January 2014 - Dr. Previn Gulavita
35 year old male with a slow-growing testicular mass and gynecomastia.
Leydig cell tumour accounts for about 3% of testicular neoplasms. It has two age peaks, with about 20% of cases occuring in children and 80% occurring in adults. Adults most commonly present with a testicular mass, with about 30% of patients developing gynecomastia. Bilateral involvement occurs in about 3% of cases. This tumour shares some of the epidemiological features of testicular germ cell tumours, occurring more commonly in patients with cryptorchidism, testicular atrophy, and infertility, and almost exclusively in white patients.
Grossly, most Leydig cell tumours appear as yellow, brown, or tan, solid, sometimes lobulated, instratesticular nodules, infrequently with areas of necrosis or hemorrhage. The majority are 2-5cm in diameter, but some exceed 10cm.
Microscopically, a number of patterns may be seen; the solid, sheet-like pattern is most common, but pseudoglandular, cord-like (trabecular, and compact nested patterns may also be present, often in the same neoplasm. It is common for nodular aggregates of tumour cells to be separated by edematous or fibrous stroma. The cells are polygonal, with abundant eosinophilic cytoplasm, round, variably sized nuclei, and prominent, central nucleoli. Rod-shaped, intracytoplasmic crystals of Reinke are identified in up to 40% of cases. Mitotic figures are usually infrequent, and a rate of 3 or more per 10 high-power fields is a features that suggests malignancy.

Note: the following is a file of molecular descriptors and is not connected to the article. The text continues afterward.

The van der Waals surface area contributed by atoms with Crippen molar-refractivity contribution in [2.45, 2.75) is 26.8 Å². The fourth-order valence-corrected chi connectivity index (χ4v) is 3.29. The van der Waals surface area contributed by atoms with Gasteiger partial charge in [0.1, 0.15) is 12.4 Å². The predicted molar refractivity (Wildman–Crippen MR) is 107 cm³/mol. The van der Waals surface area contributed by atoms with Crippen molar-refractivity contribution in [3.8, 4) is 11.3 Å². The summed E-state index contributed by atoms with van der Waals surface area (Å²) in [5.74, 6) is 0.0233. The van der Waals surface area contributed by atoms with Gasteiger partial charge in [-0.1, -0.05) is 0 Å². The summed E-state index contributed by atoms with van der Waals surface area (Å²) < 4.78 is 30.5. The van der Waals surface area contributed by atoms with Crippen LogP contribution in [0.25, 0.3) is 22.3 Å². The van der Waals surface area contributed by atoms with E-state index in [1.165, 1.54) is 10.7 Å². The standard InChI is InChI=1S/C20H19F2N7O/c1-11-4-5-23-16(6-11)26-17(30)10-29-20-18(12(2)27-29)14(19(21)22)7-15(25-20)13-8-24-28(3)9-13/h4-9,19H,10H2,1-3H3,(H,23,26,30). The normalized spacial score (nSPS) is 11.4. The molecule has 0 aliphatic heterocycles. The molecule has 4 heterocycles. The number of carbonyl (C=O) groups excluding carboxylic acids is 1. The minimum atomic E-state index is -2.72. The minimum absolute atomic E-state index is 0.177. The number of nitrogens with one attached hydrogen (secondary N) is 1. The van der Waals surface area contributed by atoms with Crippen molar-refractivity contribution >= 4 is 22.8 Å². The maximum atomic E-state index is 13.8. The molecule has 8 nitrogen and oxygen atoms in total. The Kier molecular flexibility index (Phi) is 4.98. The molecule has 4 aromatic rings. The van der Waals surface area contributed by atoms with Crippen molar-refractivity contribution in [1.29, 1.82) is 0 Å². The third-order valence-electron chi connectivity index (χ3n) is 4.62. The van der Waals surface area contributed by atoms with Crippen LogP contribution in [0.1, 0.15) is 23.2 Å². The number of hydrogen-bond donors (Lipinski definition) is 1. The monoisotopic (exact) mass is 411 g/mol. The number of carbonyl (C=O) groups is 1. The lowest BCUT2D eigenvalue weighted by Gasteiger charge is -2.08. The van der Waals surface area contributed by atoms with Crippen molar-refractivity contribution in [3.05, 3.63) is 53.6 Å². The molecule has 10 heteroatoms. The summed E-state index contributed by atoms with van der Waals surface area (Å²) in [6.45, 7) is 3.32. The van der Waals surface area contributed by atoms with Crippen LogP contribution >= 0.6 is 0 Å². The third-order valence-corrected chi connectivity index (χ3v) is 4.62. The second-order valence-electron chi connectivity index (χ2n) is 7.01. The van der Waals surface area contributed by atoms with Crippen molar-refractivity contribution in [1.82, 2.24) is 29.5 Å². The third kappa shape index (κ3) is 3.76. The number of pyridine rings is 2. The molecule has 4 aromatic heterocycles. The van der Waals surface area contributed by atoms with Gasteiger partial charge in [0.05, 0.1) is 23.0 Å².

Immunohistochemistry can assist with the diagnosis of Leydig cell tumour. Inhibin is positive in almost all Leydig cell tumours, as are stains for MelanA (MART-1), and calretinin. CD99 is detected in about 2/3 of cases. P53 is detected in some malignant cases. Vimentin is the dominant cytoplasmic intermediate filament, although cytokeratin reactivity may also be seen.
About 10% of Leydig cell tumours are clinically malignant. Some clinical features correlate with the natural history of Leydig cell tumour, including that older patients are more likely to have malignant tumours, malignant behaviour has not been reported before puberty, and that gynecomastia is more common with benign cases. Malignant behaviour also correlates with a number of pathologic features, including larger tumours (>5cm), high mitotic rate (>3-5 mitotic figures per 10 hpf), atypical mitotic figures, vascular space invasion, significant nuclear atypia, necrosis, infiltrative borders, invasion of the rete testis or beyond, DNA aneuploidy, high proliferative activity (>5%) as assessed by staining the the MIB-1 antibody, and increased expression of p53 protein by the tumour cells. None of these features, however, is pathognomonic of malignancy, and some non-metastasizing tumours may have a limited number of them.
Radiation and chemotherapy are not effective in the treatment of malignant Leydig cell tumour. Tetroperitoneal lymphadenectomy may be performed in patients with testicular sex cord-stromal tumours with malignant features, but the therapeutic role of this intervention remains unclear. Mean survival of patients with malignant Leydig cell tumour is about 4 years, but some may develop metastases I more than 10 years after orchiectomy.